To Ted Sherburne: farewell and many thanks.
These have proved eventful years, for science and for Science Service. The moon landings, the theory of plate tectonics, the biotechnology revolution, the introduction of submicrometer miniaturization to computer chips, and remarkable work in genetics, immunology, neuroscience, botany, high-energy physics, lasers, chemistry, materials science and a host of other disciplines have all occurred since Ted began his tenure here.
Under his direction, SCIENCE NEWS has reported extensively on these developments and has surged from a circulation of 90,000 to nearly 230,000 subscribers. The prestigious Science Talent Search (STS), which Science Service administers for the Westinghouse Electric Corp., has garnered even greater luster and fame, celebrating its 50th anniversary this year (SN:2/23/91, p.120). And the International Science and Engineering Fair (ISEF), which for 42 years has brought together the winners from many local high school science fairs, counted 748 participating students from 46 states, the District of Columbia, American Samoa, Guam, Puerto Rico, and seven foreign countries last May in Orlando, Fla.
I'm a relative newcomer to the organization, having arrived only 3-1/2 years ago. I'd heard some lore of Ted's early days, and with his departure imminent, I asked him what he regarded as his greatest accomplishment at Science Service.
"The organization's survival," he replied without hesitation. "During my first five or six years, we didn't know if we were going to make it."
Ted assumed the leadership of Science Service in 1966, moving over from director of public understanding of science at the american Association for the Advancement of Science. He found that our nonprofit educational foundation -- established in 1921 by E.w. Scripps of the Scripps-Howard newspaper chain -- had fallen on troubled times. Some weeks the chances of meeting the payroll appeared unlikely, at best.
Ted led a team that reorganized departments, cut costs, improved efforts to attract new subscribers and retain old ones, and obtained a small but vital grant in the early 1970s from the National Science Foundation that kept SCIENCE NEWS alive until it could sustain itself on subscriptions.
The late 1970s and early 1980s brought what Ted calls the "sci boom period" -- the proliferation of nonscientist-oriented science magazines. These new magazines, big in budgets, pages and publicity, posed a challenge of another sort: Should SCIENCE NEWS go for the glitter and try to mimic the formats, the big circulations (which cost big dollars to obtain and hold) and the expensive graphics of the newcomers?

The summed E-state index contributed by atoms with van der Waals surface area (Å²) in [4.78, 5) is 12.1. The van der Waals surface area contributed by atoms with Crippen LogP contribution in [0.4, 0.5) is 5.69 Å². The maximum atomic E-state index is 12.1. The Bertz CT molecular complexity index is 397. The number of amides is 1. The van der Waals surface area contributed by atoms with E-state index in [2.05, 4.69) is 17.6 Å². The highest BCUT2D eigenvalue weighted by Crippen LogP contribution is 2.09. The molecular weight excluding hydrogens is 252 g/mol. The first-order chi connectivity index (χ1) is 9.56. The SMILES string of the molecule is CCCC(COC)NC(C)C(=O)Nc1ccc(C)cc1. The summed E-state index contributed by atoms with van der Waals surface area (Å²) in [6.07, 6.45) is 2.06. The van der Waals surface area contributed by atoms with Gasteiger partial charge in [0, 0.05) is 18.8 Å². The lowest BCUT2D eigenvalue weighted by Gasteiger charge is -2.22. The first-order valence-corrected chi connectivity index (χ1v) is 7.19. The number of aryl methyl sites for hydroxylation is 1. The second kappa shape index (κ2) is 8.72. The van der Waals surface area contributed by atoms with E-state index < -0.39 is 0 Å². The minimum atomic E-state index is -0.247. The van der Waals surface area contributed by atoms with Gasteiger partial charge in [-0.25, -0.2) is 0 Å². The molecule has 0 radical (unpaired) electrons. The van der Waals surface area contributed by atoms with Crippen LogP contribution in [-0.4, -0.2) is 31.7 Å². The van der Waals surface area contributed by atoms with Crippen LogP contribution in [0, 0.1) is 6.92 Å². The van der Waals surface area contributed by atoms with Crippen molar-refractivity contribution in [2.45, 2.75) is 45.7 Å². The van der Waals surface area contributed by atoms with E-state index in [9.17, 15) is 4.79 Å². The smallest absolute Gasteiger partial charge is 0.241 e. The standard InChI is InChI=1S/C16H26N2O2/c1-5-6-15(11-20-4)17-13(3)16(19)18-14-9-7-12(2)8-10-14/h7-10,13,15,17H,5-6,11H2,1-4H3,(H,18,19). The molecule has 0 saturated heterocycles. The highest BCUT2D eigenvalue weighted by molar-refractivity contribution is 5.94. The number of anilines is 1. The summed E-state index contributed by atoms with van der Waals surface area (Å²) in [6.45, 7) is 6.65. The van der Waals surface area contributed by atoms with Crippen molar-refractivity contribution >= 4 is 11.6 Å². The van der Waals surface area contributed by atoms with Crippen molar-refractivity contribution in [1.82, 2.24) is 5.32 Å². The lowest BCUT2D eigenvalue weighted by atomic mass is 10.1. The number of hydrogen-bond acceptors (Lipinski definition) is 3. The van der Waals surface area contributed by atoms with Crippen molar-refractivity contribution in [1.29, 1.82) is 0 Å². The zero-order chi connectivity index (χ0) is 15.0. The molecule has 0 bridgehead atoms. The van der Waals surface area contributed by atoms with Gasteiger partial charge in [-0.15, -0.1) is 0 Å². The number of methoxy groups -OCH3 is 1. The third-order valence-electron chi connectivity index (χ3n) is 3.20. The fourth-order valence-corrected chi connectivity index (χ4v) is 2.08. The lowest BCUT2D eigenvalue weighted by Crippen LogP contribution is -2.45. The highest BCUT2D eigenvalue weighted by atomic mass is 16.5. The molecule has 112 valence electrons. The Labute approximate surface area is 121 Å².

Many friends of SCIENCE NEWS urged exactly that, arguing that the magazine must match the competition to reamin competitive. But Ted felt we would meet the competition best by retaining the format that had proved so pupular with readers. And as some fine but money-losing science magazines folded one by one, Ted proved correct.
"It was a real exercise in self-discipline not to get carried away and imitate everyone else," Ted says.
Ted truly loves books, and he draws great satisfaction from the spectacular success of Science News Books, the buying service that he brought into existence. He likes to emphasize the program's service aspect. Through our weekly book listings and advertisements and our twice-yearly catalogs, Ted says, SCIENCE NEWS alerts people to many volumes they might otherwise never learn about and it provides a convenient way for readers to order books, particularly those difficult to obtain from commercial booksellers.
Apparently our readers agree. I've had several tell me they order regularly from us and gladly pay the extra postage and handling fee. Why? Some don't live close to a store that carries a lot of science books; others hate the hassle of ordering from a local bookstore, if indeed the store will even order for them.
Books and education occupy much of Ted's time. As he reminisces about his years at Science Service, Ted likes to emphasize a specific educational challenge of the STS and the ISEF: Both require students to conduct real research. "The quanlity of the research these students do has increased enormously over the years; it is much more sophisticated," he says.
And, he argues, this long-time emphasis on research has contributed to an important trend in secondary school science education. "There is an increasing recognition that research is a motivator for precollege students and a better predictor of adult scientific ability than standardized tests and exams," Ted says. "Even in the last year, there has been a lot more talk about the value of hands-on science, and I think it's going to get more recognition in the future."
Ted plans now to devote his energy to writing ("maybe an analysis of the sci boom period; no one has ever explained why all these magazines suddenly came into being and where their audiences went"), consulting and pursuing his passion for bird watching.
"The two great frustrations I've had at Science Service," he says, "are that the Science Talent Search always took place on my wedding anniversary, so I could never really celebrate with my wife, and that the ISEF always took place at the peak of the warbler migration north."
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|Title Annotation:||retirement of Science News's publisher, E.G. Sherburne, Jr.|
|Date:||Sep 28, 1991|
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